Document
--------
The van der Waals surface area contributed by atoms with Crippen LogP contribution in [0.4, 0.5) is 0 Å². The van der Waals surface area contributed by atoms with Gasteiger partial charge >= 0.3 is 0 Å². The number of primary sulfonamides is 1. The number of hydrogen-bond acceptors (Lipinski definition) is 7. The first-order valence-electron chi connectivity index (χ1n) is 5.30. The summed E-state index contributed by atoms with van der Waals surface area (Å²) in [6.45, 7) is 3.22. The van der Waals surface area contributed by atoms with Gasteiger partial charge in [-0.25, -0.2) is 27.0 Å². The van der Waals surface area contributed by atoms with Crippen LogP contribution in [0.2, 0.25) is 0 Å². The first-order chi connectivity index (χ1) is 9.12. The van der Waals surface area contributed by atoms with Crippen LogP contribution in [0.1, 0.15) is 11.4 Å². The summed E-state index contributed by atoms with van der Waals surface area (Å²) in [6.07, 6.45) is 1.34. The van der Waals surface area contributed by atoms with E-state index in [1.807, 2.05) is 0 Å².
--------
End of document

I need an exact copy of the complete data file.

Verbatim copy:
The van der Waals surface area contributed by atoms with Crippen LogP contribution in [0.4, 0.5) is 0 Å². The van der Waals surface area contributed by atoms with Gasteiger partial charge >= 0.3 is 0 Å². The number of primary sulfonamides is 1. The number of hydrogen-bond acceptors (Lipinski definition) is 7. The first-order valence-electron chi connectivity index (χ1n) is 5.30. The summed E-state index contributed by atoms with van der Waals surface area (Å²) in [6.45, 7) is 3.22. The van der Waals surface area contributed by atoms with Gasteiger partial charge in [-0.25, -0.2) is 27.0 Å². The van der Waals surface area contributed by atoms with Crippen LogP contribution in [0.2, 0.25) is 0 Å². The first-order chi connectivity index (χ1) is 9.12. The van der Waals surface area contributed by atoms with Crippen LogP contribution in [0.1, 0.15) is 11.4 Å². The summed E-state index contributed by atoms with van der Waals surface area (Å²) in [6.07, 6.45) is 1.34. The van der Waals surface area contributed by atoms with E-state index in [1.807, 2.05) is 0 Å².